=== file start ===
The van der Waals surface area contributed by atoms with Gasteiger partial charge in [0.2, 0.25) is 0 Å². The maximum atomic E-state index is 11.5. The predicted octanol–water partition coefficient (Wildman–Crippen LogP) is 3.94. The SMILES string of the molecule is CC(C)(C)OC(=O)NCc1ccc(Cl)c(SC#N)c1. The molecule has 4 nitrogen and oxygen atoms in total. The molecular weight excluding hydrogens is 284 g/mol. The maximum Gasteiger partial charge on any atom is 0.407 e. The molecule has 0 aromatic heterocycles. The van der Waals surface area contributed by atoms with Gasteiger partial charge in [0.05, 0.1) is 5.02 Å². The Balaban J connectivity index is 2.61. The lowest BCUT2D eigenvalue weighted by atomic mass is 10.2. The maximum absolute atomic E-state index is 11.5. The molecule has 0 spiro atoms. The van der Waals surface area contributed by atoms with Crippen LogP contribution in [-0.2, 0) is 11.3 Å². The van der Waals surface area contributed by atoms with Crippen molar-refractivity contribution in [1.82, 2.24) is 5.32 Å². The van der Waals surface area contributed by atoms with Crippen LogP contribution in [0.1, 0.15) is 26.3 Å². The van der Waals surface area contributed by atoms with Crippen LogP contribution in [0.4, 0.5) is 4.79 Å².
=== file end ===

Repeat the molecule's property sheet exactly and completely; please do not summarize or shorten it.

The van der Waals surface area contributed by atoms with Gasteiger partial charge in [0.2, 0.25) is 0 Å². The maximum atomic E-state index is 11.5. The predicted octanol–water partition coefficient (Wildman–Crippen LogP) is 3.94. The SMILES string of the molecule is CC(C)(C)OC(=O)NCc1ccc(Cl)c(SC#N)c1. The molecule has 4 nitrogen and oxygen atoms in total. The molecular weight excluding hydrogens is 284 g/mol. The maximum Gasteiger partial charge on any atom is 0.407 e. The molecule has 0 aromatic heterocycles. The van der Waals surface area contributed by atoms with Gasteiger partial charge in [0.05, 0.1) is 5.02 Å². The Balaban J connectivity index is 2.61. The lowest BCUT2D eigenvalue weighted by atomic mass is 10.2. The maximum absolute atomic E-state index is 11.5. The molecule has 0 spiro atoms. The van der Waals surface area contributed by atoms with Crippen LogP contribution in [-0.2, 0) is 11.3 Å². The van der Waals surface area contributed by atoms with Crippen molar-refractivity contribution in [1.82, 2.24) is 5.32 Å². The van der Waals surface area contributed by atoms with Crippen LogP contribution in [0.1, 0.15) is 26.3 Å². The van der Waals surface area contributed by atoms with Crippen LogP contribution in [0.4, 0.5) is 4.79 Å².